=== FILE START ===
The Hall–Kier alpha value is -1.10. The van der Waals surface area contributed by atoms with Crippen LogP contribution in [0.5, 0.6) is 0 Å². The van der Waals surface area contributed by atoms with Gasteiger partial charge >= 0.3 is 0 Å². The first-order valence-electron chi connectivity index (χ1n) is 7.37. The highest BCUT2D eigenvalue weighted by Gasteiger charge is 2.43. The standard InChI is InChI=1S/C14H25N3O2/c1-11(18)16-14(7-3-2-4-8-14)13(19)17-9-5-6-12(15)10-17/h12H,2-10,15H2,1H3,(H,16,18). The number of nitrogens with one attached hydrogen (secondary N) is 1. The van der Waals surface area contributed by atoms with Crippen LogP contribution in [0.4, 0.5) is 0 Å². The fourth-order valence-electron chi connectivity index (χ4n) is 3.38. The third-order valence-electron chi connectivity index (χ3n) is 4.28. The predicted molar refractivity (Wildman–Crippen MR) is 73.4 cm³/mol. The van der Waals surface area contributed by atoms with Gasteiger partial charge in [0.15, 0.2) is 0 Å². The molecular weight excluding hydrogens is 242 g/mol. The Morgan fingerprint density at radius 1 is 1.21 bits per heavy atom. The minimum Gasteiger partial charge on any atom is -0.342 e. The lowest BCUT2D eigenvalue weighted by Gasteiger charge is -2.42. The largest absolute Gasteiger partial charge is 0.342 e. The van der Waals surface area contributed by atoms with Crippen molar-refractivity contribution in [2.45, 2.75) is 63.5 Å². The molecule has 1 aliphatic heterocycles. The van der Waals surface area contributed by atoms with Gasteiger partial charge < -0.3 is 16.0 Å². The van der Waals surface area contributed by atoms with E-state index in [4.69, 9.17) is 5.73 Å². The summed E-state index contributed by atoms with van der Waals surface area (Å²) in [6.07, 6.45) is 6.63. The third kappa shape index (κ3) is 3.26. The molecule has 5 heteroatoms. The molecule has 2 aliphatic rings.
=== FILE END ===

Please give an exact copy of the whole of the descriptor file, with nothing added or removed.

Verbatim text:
The Hall–Kier alpha value is -1.10. The van der Waals surface area contributed by atoms with Crippen LogP contribution in [0.5, 0.6) is 0 Å². The van der Waals surface area contributed by atoms with Gasteiger partial charge >= 0.3 is 0 Å². The first-order valence-electron chi connectivity index (χ1n) is 7.37. The highest BCUT2D eigenvalue weighted by Gasteiger charge is 2.43. The standard InChI is InChI=1S/C14H25N3O2/c1-11(18)16-14(7-3-2-4-8-14)13(19)17-9-5-6-12(15)10-17/h12H,2-10,15H2,1H3,(H,16,18). The number of nitrogens with one attached hydrogen (secondary N) is 1. The van der Waals surface area contributed by atoms with Crippen LogP contribution in [0.4, 0.5) is 0 Å². The fourth-order valence-electron chi connectivity index (χ4n) is 3.38. The third-order valence-electron chi connectivity index (χ3n) is 4.28. The predicted molar refractivity (Wildman–Crippen MR) is 73.4 cm³/mol. The van der Waals surface area contributed by atoms with Gasteiger partial charge in [0.15, 0.2) is 0 Å². The molecular weight excluding hydrogens is 242 g/mol. The Morgan fingerprint density at radius 1 is 1.21 bits per heavy atom. The minimum Gasteiger partial charge on any atom is -0.342 e. The lowest BCUT2D eigenvalue weighted by Gasteiger charge is -2.42. The largest absolute Gasteiger partial charge is 0.342 e. The van der Waals surface area contributed by atoms with Crippen molar-refractivity contribution in [2.45, 2.75) is 63.5 Å². The molecule has 1 aliphatic heterocycles. The van der Waals surface area contributed by atoms with Gasteiger partial charge < -0.3 is 16.0 Å². The van der Waals surface area contributed by atoms with E-state index in [4.69, 9.17) is 5.73 Å². The summed E-state index contributed by atoms with van der Waals surface area (Å²) in [6.07, 6.45) is 6.63. The third kappa shape index (κ3) is 3.26. The molecule has 5 heteroatoms. The molecule has 2 aliphatic rings.